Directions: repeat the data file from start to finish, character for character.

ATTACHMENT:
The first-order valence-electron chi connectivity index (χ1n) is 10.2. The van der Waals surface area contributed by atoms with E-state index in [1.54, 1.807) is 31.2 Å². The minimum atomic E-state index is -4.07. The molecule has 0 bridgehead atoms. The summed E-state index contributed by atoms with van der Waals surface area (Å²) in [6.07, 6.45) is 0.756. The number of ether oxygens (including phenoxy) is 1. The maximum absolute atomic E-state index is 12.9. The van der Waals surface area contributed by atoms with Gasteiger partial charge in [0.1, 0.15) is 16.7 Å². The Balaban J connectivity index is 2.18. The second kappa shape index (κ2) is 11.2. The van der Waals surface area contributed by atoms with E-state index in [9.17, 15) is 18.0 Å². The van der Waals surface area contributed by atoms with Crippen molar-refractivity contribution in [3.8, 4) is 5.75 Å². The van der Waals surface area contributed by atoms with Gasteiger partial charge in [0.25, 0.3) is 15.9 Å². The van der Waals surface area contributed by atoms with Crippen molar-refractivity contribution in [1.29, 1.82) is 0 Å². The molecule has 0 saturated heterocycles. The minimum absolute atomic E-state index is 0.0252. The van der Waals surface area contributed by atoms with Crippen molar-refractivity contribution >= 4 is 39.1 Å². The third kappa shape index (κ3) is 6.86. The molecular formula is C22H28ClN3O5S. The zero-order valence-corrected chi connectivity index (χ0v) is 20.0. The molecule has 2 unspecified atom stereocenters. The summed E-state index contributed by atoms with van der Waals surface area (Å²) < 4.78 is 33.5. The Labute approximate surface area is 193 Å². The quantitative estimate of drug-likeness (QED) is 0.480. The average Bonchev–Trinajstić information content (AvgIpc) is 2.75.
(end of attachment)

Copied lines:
The first-order valence-electron chi connectivity index (χ1n) is 10.2. The van der Waals surface area contributed by atoms with E-state index in [1.54, 1.807) is 31.2 Å². The minimum atomic E-state index is -4.07. The molecule has 0 bridgehead atoms. The summed E-state index contributed by atoms with van der Waals surface area (Å²) in [6.07, 6.45) is 0.756. The number of ether oxygens (including phenoxy) is 1. The maximum absolute atomic E-state index is 12.9. The van der Waals surface area contributed by atoms with Gasteiger partial charge in [0.1, 0.15) is 16.7 Å². The Balaban J connectivity index is 2.18. The second kappa shape index (κ2) is 11.2. The van der Waals surface area contributed by atoms with E-state index in [9.17, 15) is 18.0 Å². The van der Waals surface area contributed by atoms with Crippen molar-refractivity contribution in [3.8, 4) is 5.75 Å². The van der Waals surface area contributed by atoms with Gasteiger partial charge in [0.25, 0.3) is 15.9 Å². The van der Waals surface area contributed by atoms with Crippen molar-refractivity contribution in [1.29, 1.82) is 0 Å². The molecule has 0 saturated heterocycles. The minimum absolute atomic E-state index is 0.0252. The van der Waals surface area contributed by atoms with Crippen molar-refractivity contribution >= 4 is 39.1 Å². The third kappa shape index (κ3) is 6.86. The molecular formula is C22H28ClN3O5S. The zero-order valence-corrected chi connectivity index (χ0v) is 20.0. The molecule has 2 unspecified atom stereocenters. The summed E-state index contributed by atoms with van der Waals surface area (Å²) < 4.78 is 33.5. The Labute approximate surface area is 193 Å². The quantitative estimate of drug-likeness (QED) is 0.480. The average Bonchev–Trinajstić information content (AvgIpc) is 2.75.